Netflix has officially begun streaming Breaking Bad in 4k.
The show’s move from standard, common people’s HD to super-pretty Ultra-HD has been trailed by the service for some time: at the beginning of the year, Sony Pictures and Netflix confirmed that they would be bringing both Vince Gilligan’s TV series and the second season of House of Cards to your eyeballs at a level of definition so high your retinas would not be able to cope with it.
In fact, your eyes probably haven’t even noticed the difference. That is, unless you have a 4K TV. And a broadband speed of at least 15 Mbps.
That remains the main problem with UltraHD: Netflix and Sony’s commitment to remastering all 62 episodes of Breaking Bad from the original negatives is only available “on select 4K Smart TVs”, they wrote in their tech blog. The fact that it was only announced here, rather than issued as worldwide press release to the media, is telling in itself. (Although, if you have an hour to spare, Netflix’s tech blog is a fascinating look at the company’s behind-the-scenes wizardry.)
“This blog post is also intended to highlight the collaboration between Sony Pictures Entertainment and Netflix to modernize the digital supply chain that transports digital media from content studios, like Sony Pictures, to streaming retailers, like Netflix,” the blog added.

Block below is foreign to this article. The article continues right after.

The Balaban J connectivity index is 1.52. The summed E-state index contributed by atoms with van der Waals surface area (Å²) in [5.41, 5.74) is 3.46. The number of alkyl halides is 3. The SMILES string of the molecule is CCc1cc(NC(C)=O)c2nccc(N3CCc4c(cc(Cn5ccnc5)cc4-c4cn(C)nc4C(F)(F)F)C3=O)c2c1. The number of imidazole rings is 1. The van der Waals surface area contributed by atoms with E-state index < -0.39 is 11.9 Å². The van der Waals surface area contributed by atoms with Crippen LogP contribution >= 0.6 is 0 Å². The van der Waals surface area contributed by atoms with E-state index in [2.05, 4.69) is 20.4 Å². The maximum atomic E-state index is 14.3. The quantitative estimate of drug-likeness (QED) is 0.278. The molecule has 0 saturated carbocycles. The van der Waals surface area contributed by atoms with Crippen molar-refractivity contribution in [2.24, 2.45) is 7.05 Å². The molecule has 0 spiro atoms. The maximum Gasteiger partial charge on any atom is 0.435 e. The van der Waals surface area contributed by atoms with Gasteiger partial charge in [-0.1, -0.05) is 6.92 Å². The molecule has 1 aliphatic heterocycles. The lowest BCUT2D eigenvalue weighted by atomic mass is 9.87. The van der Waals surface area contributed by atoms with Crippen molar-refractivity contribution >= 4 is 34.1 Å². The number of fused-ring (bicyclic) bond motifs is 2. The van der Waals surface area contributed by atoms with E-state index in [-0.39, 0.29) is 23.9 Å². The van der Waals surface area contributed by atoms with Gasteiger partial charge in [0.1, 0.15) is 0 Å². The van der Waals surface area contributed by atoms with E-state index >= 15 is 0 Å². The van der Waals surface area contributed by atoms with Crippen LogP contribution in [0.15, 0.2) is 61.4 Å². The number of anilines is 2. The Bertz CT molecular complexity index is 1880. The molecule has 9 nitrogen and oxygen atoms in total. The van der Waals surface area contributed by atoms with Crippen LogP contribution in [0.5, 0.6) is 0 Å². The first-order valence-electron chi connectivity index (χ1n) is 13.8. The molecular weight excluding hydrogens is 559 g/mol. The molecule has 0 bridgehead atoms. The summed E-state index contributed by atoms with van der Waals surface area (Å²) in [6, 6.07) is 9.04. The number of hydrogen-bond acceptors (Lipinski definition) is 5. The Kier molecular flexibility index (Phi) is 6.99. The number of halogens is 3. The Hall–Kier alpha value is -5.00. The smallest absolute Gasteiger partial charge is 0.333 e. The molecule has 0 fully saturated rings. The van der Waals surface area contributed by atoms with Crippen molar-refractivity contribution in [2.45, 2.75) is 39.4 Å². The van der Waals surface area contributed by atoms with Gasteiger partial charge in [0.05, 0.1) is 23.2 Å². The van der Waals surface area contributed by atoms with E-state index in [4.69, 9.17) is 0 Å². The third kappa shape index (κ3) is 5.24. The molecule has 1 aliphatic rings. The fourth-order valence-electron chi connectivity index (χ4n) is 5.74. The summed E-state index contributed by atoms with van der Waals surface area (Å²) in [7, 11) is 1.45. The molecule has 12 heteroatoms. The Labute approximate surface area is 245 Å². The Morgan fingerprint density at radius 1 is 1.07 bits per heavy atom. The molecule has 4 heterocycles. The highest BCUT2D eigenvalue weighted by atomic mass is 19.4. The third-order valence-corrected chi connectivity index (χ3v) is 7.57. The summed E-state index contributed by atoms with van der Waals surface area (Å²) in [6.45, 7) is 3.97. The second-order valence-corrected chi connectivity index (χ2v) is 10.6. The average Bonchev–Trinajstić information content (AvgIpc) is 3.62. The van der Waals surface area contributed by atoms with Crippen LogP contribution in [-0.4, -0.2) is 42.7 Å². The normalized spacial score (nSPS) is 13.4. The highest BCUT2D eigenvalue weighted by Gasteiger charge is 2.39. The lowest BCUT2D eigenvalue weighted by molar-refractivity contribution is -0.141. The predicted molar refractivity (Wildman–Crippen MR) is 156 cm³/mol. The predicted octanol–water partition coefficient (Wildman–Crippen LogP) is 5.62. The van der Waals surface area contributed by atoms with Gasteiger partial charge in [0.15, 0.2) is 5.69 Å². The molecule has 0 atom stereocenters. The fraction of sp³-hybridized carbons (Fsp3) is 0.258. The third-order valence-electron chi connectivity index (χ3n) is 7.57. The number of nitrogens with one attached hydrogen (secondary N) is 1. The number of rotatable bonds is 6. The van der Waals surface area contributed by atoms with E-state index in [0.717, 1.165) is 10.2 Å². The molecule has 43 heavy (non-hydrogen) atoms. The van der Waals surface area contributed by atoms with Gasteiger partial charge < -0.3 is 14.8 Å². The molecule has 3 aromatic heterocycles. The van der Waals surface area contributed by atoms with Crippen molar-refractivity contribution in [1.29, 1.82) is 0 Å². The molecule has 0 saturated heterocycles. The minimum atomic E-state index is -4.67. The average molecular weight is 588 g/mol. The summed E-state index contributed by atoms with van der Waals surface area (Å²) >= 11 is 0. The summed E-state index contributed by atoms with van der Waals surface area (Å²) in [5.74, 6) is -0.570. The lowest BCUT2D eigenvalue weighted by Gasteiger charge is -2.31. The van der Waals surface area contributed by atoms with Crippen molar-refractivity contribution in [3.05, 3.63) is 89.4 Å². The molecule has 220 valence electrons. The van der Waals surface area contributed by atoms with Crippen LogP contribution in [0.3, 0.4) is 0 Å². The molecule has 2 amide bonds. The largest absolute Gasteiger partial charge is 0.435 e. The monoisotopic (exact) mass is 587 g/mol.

The pair agreed on an “early subset of IMF for the transfer of the video and audio files”. In case you’re wondering, IMF stands for Interoperable Master Format, an emerging SMPTE specification governing file formats and metadata for digital media archiving and B2B exchange. It does not mean that the programme was hand delivered by Tom Cruise to your living room.
“At Netflix, we are excited about IMF and we are committing significant R&D efforts towards adopting IMF for content ingestion. Netflix has an early subset of IMF in production today and we will support most of the current IMF App 2 draft by the end of 2014,” continued the post.
“We are pleased that Sony Pictures is an early innovator in this space and we are looking forward to the same collaboration with additional content studio partners.”
Indeed, alongside the two TV series, Sony’s Moving Art documentaries are also in Netflix’s global 4K catalog, as well as – for US customers – Smurfs 2, Ghostbusters, and Ghostbusters 2.
But until the price of 4K TVs – namely, the ones that are compatible with Netflix’s 4k – are affordable and more widely available, it may be some time until your eyes can full appreciate Aaron Paul in all his magnet-loving detail.
“4k, b*tch!” shouts a single wealthy man with an expensive TV somewhere. Heisenberg’s empire, though, is yet to spread.